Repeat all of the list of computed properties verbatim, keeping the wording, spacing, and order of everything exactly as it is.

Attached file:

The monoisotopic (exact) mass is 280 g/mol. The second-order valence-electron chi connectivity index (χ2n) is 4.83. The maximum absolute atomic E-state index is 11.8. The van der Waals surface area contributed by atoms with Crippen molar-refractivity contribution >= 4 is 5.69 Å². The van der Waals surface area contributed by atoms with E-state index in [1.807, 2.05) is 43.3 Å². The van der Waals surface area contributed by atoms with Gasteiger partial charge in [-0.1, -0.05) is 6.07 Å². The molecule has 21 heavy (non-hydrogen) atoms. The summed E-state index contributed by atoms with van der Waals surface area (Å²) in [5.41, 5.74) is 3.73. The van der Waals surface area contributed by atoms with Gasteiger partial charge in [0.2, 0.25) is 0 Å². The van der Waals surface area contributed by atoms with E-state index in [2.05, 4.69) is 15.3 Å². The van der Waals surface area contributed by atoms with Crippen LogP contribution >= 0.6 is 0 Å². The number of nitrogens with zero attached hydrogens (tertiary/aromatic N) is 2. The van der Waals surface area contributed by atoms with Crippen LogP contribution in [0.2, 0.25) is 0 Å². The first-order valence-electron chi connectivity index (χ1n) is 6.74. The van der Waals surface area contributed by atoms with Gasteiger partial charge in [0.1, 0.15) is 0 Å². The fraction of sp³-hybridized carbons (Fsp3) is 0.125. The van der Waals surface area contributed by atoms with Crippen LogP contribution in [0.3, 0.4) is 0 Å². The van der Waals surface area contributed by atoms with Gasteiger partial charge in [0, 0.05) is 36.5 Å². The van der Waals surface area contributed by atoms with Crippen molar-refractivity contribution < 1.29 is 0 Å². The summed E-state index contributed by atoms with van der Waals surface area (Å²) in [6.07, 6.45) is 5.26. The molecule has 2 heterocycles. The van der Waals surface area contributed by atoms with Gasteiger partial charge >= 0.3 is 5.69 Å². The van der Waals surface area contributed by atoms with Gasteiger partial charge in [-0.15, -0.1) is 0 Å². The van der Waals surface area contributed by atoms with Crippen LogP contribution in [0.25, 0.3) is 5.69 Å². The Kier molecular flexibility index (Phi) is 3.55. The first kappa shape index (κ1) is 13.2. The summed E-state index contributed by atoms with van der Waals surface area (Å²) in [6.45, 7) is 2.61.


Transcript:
The monoisotopic (exact) mass is 280 g/mol. The second-order valence-electron chi connectivity index (χ2n) is 4.83. The maximum absolute atomic E-state index is 11.8. The van der Waals surface area contributed by atoms with Crippen molar-refractivity contribution >= 4 is 5.69 Å². The van der Waals surface area contributed by atoms with E-state index in [1.807, 2.05) is 43.3 Å². The van der Waals surface area contributed by atoms with Gasteiger partial charge in [-0.1, -0.05) is 6.07 Å². The molecule has 21 heavy (non-hydrogen) atoms. The summed E-state index contributed by atoms with van der Waals surface area (Å²) in [5.41, 5.74) is 3.73. The van der Waals surface area contributed by atoms with Gasteiger partial charge in [0.2, 0.25) is 0 Å². The van der Waals surface area contributed by atoms with E-state index in [2.05, 4.69) is 15.3 Å². The van der Waals surface area contributed by atoms with Crippen LogP contribution >= 0.6 is 0 Å². The number of nitrogens with zero attached hydrogens (tertiary/aromatic N) is 2. The van der Waals surface area contributed by atoms with Crippen LogP contribution in [0.2, 0.25) is 0 Å². The first-order valence-electron chi connectivity index (χ1n) is 6.74. The van der Waals surface area contributed by atoms with Gasteiger partial charge in [0.1, 0.15) is 0 Å². The fraction of sp³-hybridized carbons (Fsp3) is 0.125. The van der Waals surface area contributed by atoms with Crippen LogP contribution in [0.3, 0.4) is 0 Å². The van der Waals surface area contributed by atoms with Gasteiger partial charge in [0, 0.05) is 36.5 Å². The van der Waals surface area contributed by atoms with Crippen molar-refractivity contribution < 1.29 is 0 Å². The summed E-state index contributed by atoms with van der Waals surface area (Å²) in [6.07, 6.45) is 5.26. The molecule has 2 heterocycles. The van der Waals surface area contributed by atoms with Gasteiger partial charge >= 0.3 is 5.69 Å². The van der Waals surface area contributed by atoms with Gasteiger partial charge in [-0.15, -0.1) is 0 Å². The van der Waals surface area contributed by atoms with Crippen LogP contribution in [0.25, 0.3) is 5.69 Å². The Kier molecular flexibility index (Phi) is 3.55. The first kappa shape index (κ1) is 13.2. The summed E-state index contributed by atoms with van der Waals surface area (Å²) in [6.45, 7) is 2.61.